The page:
Dayalis Zamora

Dayalis ZamoraBy Emily Rosen

 

“The issue I hold dearest to my heart is getting women, young people, and Latinos involved in the government process. Of the aforementioned demographics, almost all of them demonstrate the lowest percentage of voters in every election.”  These are words from Dayalis  Zamora, our 18-year-old LWV summer intern, who was inspired to join us by her friend Faith Maniti, another of our outstanding starlet interns.

Sense of Citizenship

Dayalis was three months old when she left Cuba to come to this country with her parents. She became an official citizen five years later,  “I have never traveled back to the land where I was born….And because my parents are immigrants, they have instilled in my sister and me, the value of an education and working towards a better future… and for us this means getting involved in public life and doing our best to give back to the community.”

Role with the League

“Giving back” is Dayalis’ forte. She is currently working with two Palm Beach County League members, Pamela Maldonado and Michele Dodson. She is helping Pamela make League documents more Spanish-friendly and she is helping Michele Dodson with a project to heighten social media presence for the League.

School Activities

In her school, Suncoast Community High, Dayalis  participates in activities concerning the state of the environment,  as well as issues regarding  human rights violations overseas, and matters relating to gender equality. Dayalis wants to be a voice for people who have no means to represent themselves.  Her interests spread throughout all areas relating to the betterment of the human condition.

Goal for Voters

Dayalis is passionate about the value of belonging to a non-partisan organization, and thus finds herself aligned with the League of Women Voters.  She observes that “lthough people are not necessarily in agreement about individual issues, the right to vote is universally accepted by all.” One of her many goals is to find ways to increase voter participation.

Life Goals

It is no surprise to learn about Dayalis’ life goals:  ultimately she wants to study international law, specializing in human rights, and work on cases that deal with morality and injustice, and eventually, ”I would like to run for Congress or the Senate. My current work as an intern with Congresswoman Lois Frankel can be of much service to the League, as it involves a lot of computer work necessary in today’s professional settings.”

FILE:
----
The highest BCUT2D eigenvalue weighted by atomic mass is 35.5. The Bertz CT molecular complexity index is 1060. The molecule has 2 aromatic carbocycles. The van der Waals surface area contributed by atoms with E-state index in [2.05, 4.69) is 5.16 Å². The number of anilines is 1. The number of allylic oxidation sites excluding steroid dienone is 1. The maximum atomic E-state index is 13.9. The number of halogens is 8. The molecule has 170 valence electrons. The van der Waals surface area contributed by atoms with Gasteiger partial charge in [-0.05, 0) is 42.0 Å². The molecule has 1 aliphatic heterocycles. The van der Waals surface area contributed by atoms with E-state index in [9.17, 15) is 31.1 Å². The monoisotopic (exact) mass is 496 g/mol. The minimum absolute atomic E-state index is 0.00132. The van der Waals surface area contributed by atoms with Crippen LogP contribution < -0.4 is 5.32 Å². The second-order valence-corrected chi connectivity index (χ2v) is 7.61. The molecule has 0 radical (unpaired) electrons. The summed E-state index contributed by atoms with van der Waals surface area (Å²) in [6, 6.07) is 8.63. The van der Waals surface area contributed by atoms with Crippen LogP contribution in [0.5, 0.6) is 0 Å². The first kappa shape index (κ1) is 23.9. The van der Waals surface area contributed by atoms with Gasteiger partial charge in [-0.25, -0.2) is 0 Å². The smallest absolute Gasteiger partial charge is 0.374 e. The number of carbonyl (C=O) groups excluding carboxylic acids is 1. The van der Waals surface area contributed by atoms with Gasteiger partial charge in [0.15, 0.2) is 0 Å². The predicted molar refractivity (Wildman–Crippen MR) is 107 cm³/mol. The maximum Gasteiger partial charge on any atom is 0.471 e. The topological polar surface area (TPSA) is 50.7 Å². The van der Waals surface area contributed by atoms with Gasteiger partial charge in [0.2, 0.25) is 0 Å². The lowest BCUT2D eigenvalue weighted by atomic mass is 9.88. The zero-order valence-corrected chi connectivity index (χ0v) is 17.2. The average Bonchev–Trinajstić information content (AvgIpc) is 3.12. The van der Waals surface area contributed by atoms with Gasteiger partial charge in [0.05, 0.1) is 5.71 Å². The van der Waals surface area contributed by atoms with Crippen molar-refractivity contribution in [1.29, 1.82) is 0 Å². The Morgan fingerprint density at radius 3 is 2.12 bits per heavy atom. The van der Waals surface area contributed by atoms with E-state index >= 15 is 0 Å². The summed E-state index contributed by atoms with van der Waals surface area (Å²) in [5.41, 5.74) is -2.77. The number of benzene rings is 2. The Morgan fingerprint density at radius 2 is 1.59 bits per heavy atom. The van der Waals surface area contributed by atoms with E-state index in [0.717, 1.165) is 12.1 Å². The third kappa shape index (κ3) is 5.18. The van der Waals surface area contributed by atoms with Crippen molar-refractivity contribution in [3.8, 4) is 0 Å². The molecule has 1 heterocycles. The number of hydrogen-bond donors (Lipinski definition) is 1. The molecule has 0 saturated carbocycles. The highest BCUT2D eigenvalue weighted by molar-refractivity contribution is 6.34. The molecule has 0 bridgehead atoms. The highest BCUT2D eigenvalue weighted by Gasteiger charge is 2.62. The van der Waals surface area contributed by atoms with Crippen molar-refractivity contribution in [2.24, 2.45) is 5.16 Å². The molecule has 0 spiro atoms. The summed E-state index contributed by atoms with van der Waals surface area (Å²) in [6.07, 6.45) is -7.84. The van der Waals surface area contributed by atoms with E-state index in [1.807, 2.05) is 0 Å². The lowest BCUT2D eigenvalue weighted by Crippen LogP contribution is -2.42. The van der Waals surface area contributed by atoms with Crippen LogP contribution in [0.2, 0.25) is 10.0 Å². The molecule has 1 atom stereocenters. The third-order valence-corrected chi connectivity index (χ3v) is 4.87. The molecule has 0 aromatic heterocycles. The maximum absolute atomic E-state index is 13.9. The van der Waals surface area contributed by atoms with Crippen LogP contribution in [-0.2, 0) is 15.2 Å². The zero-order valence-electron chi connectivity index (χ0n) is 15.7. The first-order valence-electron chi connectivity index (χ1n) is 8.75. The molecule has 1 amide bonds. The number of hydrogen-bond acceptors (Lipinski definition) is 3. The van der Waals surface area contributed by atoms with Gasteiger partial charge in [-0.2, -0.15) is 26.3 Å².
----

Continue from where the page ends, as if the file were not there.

Leadership

Dayalis is an avid reader: (although one  wonders  when she has the time) memoirs, essays and books on foreign relations. Passionate (she uses that word frequently)  about writing, she recently founded her own website – itoo.dudaone.com, with the aim of encouraging teenagers and young adults to get involved in “the global scene and social issues of the day.”  She is Features Editor of her school paper and secretary of the Environmental Club. Of course!

Sense of History

Back to the voting issue, for  Dayalis.  She reminds us of everything the League stands for: “Too many people forget our own country’s history of voting. Women did not get the right to vote until 1920, and minorities were not able to vote without facing discrimination until only about 60 years ago. We need to remind people of those who stood before them,  who fought for their right to vote. At the League, we are attempting to get this message across with more passionate presentation and I am right in there helping with my knowledge of how social media can impact my generation.”

Role Model

There was a time in the life of the much younger Dayalis, when she wanted to be — are you ready for this ??? — a singer !!!  And it seems she had a wake-up call when, in the fifth grade, she was rejected at the Bak Middle School of the Arts. But in true Dayalis style, that rejection led her to recognize that her real passion was “defending the defenseless.” So she sings for her family, pursues her more serious goals, and is surely a role model for her generation.